**That wasn’t all I left the class with. While social media can be a great way for companies to talk directly to their customers, it can also be a dark and scary rabbit hole. I’ve been hearing rumours lately about some tricky features on Facebook, and in Angela’s workshop they were confirmed. As more and more companies sign onto Facebook, the social network is starting to change. When you “like” a page on Facebook (a fan page like Fans of Gilbert Blythe or a company page like the Porcupine’s Quill) you are telling Facebook that you would like to receive information from that page on your feed. However, if you don’t often comment on or “like” posts on the page, Facebook will slowly start showing you less and less of the content. As such, a company that has a page on Facebook may have 800 people who “like” it, but they may only reach 200 with their posts. If you want the rest of your audience to see your content, Facebook has been testing “promoting” those posts for a small cash fee. Apparently the difference in reach is phenomenal (from a few hundred to upwards of 3,000 in one instance I heard), but I still think this is a little ridiculous. I’m an introverted Facebooker myself, loath to “like” everything that flashes before my eyes, but it doesn’t mean I don’t still want to receive information from my favourite pages. So the moral of the story is, if you want to stay up to date with your favourite pages, you better start “liking” those posts! This article is a little silly, but you can read more about this issue here.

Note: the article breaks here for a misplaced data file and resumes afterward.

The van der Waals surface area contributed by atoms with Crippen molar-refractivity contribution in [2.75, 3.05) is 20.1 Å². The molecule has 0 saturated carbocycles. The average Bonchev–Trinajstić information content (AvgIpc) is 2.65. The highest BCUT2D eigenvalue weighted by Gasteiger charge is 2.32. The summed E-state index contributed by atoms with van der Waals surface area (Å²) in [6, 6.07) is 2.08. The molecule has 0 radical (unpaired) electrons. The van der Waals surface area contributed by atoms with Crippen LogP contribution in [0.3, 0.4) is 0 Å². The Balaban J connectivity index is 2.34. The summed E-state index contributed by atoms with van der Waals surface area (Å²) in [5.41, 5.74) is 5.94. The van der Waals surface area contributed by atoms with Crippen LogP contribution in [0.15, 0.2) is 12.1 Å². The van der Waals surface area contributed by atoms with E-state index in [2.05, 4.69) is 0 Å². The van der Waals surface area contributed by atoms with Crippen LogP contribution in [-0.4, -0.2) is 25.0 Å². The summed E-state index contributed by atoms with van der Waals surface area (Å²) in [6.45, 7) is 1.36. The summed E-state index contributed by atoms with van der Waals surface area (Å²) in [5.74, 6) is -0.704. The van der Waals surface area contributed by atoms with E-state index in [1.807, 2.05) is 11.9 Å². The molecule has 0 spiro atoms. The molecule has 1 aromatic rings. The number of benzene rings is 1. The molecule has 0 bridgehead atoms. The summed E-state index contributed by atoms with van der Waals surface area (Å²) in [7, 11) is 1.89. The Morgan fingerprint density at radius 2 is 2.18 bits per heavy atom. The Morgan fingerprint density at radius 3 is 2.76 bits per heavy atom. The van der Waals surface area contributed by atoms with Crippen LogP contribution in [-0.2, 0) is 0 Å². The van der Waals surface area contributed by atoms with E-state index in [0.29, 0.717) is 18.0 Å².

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The Porcupine’s Quill is remarkable in Canadian publishing in that most of the physical production of our journal is completed in-house at the shop on the Main Street of Erin Village. We print on a twenty-five inch Heidelberg KORD, typically onto acid-free Zephyr Antique laid. The sheets are then folded, and sewn into signatures on a 1907 model Smyth National Book Sewing machine.

To take a virtual tour of the pressroom, visit us at YouTube for a discussion of offset printing in general, and the operation of a Heidelberg KORD in particular. Other videos include Four Colour Printing, Smyth Sewing and Wood Engraving. Photographs of production machinery used on these pages were taken by Sandra Traversy on site at the printing office of the Porcupine's Quill, December 2008.

The Porcupine's Quill would like to acknowledge the support of the Ontario Arts Council and the Canada Council for the Arts for our publishing program. The financial support of the Government of Canada through the Book Publishing Industry Development Program (BPIDP) is also gratefully acknowledged.